Nothing ever gave me more pleasure than the meeting with a bird long since discovered, at a time when I could fully study its habits. I had frequently searched for this interesting little Titmouse in the State of Maine, where it breeds, but always without success, nor was it until I visited Labrador, that I had an opportunity of seeing it.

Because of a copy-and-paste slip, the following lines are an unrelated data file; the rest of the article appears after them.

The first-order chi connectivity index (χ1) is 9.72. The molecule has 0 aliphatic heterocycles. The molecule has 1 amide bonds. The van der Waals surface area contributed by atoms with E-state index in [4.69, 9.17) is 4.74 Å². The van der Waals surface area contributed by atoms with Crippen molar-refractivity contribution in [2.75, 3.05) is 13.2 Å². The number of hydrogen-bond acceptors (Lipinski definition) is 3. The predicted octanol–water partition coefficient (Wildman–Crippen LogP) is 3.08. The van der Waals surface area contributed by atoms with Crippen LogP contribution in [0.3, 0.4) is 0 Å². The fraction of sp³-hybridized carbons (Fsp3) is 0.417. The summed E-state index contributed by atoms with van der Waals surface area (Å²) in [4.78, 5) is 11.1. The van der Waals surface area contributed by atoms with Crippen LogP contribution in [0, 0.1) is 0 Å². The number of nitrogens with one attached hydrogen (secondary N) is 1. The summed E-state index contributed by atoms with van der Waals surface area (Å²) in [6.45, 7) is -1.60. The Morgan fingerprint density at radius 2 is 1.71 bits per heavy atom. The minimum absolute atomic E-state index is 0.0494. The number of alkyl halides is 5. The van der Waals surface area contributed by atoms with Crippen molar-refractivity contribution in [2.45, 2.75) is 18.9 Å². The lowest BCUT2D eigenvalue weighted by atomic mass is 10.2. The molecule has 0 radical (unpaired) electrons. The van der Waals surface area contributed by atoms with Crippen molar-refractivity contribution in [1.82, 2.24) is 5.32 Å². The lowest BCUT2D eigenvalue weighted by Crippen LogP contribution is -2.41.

On the 18th of July, after an early breakfast (at three o'clock), my party, accompanied by our captain and myself, left the Ripley in three boats for the main shore, distant about five miles. Although the fog was thick, the wind was fair, and we reached the land in safety, when we immediately commenced our search for birds. Having traversed an extensive marsh, without finding any thing of interest, the captain and I, fatigued and depressed by our want of success, retired to what in that country is called a wood, with the hope of mending our fortune. We separated and with great difficulty made our way among the stubborn tangled trees. Only a few minutes had elapsed when the report of my companion's gun reached my ear, and I at the same time heard him shout to me to come up as quickly as possible. This I managed to do after awhile, and with much tugging and tearing; but as I approached him I heard with joy the notes of the Canada Titmouse. One had been shot, and a nest had been found. Securing both the parents and the young, which had leaped out on hearing the guns, we sat down to examine the curious fabric the birds had reared for their brood.